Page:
The basic census of the galaxy cluster population is the density of clusters of a given mass, the mass function, which tells us much about the fluctuation amplitude of the dark matter density distribution from which the clusters form (e.g. [158]). Observa-tionally the X-ray luminosity function is a close representation of the mass function. A binned representation of the luminosity function for the REFLEX Cluster Survey is shown in Fig. 23.25 (right). Because of the large sample size the statistical uncertainties are small. A Schechter function provides a reasonable fit to the data [14].

3 The NORAS cluster survey is based on the northern sky region of the RASS and complements the REFLEX survey in the northern hemisphere [11].

Fig. 23.25 Left: Histogram of the normalized KL eigenvalues used to analyze the large-scale structure statistics [132]; a fitted Gaussian function is superposed on the data. This distribution is effectively a cluster count in cells distribution, showing that the large-scale structure is approximately Gaussian on scales of ^50h~l Mpc as far as can be measured with the low number statistics of REFLEX. Right: X-ray luminosity function of the REFLEX cluster Survey. The filled and open data points refer to observed and corrected total luminosities, respectively. A Schechter function (solid line) is fitted to the data by an ML method including the flux uncertainties [14]

Fig. 23.25 Left: Histogram of the normalized KL eigenvalues used to analyze the large-scale structure statistics [132]; a fitted Gaussian function is superposed on the data. This distribution is effectively a cluster count in cells distribution, showing that the large-scale structure is approximately Gaussian on scales of ^50h~l Mpc as far as can be measured with the low number statistics of REFLEX. Right: X-ray luminosity function of the REFLEX cluster Survey. The filled and open data points refer to observed and corrected total luminosities, respectively. A Schechter function (solid line) is fitted to the data by an ML method including the flux uncertainties [14]

The spatial distribution of galaxy clusters is following the overall matter distribution in the Universe, the seeds for which were set in the early Universe. The relation of the amplitude of the cluster density and dark matter density fluctuations can be derived from statistical considerations based on the valid assumption that galaxy clusters form from the large-scale high amplitude peaks of the matter density fluctuation field, e.g. [102]. It turns out that the amplitude of the cluster density fluctuations is amplified compared to that of the matter density. This effect, called "biasing," helps us to trace the cosmic large-scale structure with increased sensitivity. Therefore, one of the very important goals of contiguous X-ray cluster surveys is the assessment of the statistics of the large-scale structure. The most fundamental statistical description of the spatial structure is based on the second moments of the distribution, characterized either by the two-point-correlation function or its Fourier transform, the density fluctuation power spectrum. The two-point correlation function of REFLEX shows a power law shaped function with a slope of 1.83, a correlation length of 18.8h1010Mpc, and a possible zero crossing at ~45hi010Mpc [38]. The density fluctuation power spectrum (Fig. 23.26), [129] is characterized by a power law at large values of the wave vector, k, with a slope of « k1 for k < 0.1h Mpc 1 and a maximum around k ~ 0.03h Mpc 1 (corresponding to a wavelength of about 200h_1 Mpc). This maximum reflects the size of the horizon when the Universe featured equal energy density in radiation and matter and is a sensitive measure of the mean density of the Universe, Qm, [129].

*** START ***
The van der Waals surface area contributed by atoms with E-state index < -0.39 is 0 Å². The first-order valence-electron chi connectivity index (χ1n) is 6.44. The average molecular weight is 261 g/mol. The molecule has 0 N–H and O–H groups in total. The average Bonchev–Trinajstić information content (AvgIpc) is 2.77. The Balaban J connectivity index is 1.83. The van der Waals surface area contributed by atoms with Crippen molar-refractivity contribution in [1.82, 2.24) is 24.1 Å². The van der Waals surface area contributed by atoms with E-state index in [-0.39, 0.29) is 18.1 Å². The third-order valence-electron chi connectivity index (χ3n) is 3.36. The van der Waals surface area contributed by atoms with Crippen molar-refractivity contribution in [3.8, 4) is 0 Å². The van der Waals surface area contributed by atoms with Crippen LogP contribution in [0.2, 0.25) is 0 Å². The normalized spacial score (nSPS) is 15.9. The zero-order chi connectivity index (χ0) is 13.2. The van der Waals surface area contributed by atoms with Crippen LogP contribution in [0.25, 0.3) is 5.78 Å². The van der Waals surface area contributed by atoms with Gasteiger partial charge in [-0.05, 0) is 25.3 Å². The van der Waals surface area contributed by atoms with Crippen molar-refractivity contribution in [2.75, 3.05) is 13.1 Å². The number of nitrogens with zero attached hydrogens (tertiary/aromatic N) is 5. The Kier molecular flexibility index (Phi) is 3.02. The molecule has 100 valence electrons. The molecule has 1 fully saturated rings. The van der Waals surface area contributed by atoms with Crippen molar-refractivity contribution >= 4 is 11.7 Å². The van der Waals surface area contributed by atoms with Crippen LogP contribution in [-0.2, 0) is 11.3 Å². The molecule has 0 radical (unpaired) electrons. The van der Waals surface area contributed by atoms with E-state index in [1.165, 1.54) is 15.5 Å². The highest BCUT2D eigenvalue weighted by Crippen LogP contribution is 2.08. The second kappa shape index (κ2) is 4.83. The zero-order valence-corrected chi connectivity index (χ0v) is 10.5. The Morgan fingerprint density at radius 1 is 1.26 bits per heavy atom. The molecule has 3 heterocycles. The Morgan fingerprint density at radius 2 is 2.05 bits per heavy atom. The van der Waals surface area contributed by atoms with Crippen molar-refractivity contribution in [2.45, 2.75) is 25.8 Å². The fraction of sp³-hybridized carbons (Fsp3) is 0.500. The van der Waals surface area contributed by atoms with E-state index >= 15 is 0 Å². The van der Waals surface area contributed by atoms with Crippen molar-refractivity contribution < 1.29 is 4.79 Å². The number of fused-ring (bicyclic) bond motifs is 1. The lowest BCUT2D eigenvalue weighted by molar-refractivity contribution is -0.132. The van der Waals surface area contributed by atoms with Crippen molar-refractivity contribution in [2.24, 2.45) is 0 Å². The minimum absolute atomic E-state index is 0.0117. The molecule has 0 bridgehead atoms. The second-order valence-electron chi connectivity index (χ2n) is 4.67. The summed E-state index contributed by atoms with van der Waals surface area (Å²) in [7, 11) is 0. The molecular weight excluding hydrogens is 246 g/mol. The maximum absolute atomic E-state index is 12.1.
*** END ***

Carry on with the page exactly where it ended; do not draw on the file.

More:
Fig. 23.26 Left: Power spectra of the density fluctuations in the REFLEX cluster sample together with predictions from various popular cosmological models taken from the literature. The shape of the power spectrum is best represented by the ACDM and OCDM models with a low matter density parameter (Qm ~ 0.3). For details see Schuecker et al. [129]. Right: Constraints on the cosmological density parameter, Qm, and the amplitude of the matter density fluctuations on a scale of 8h-1 Mpc, o8, obtained from the comparison of the density fluctuation power spectrum and the cluster abundance as a function of redshift in a Karhunen-Loeve statistical analysis of the REFLEX Survey data (Schuecker et al. [131]). The likelihood contours give the 1, 2, and 3 o limits

Fig. 23.26 Left: Power spectra of the density fluctuations in the REFLEX cluster sample together with predictions from various popular cosmological models taken from the literature. The shape of the power spectrum is best represented by the ACDM and OCDM models with a low matter density parameter (Qm ~ 0.3). For details see Schuecker et al. [129]. Right: Constraints on the cosmological density parameter, Qm, and the amplitude of the matter density fluctuations on a scale of 8h-1 Mpc, o8, obtained from the comparison of the density fluctuation power spectrum and the cluster abundance as a function of redshift in a Karhunen-Loeve statistical analysis of the REFLEX Survey data (Schuecker et al. [131]). The likelihood contours give the 1, 2, and 3 o limits

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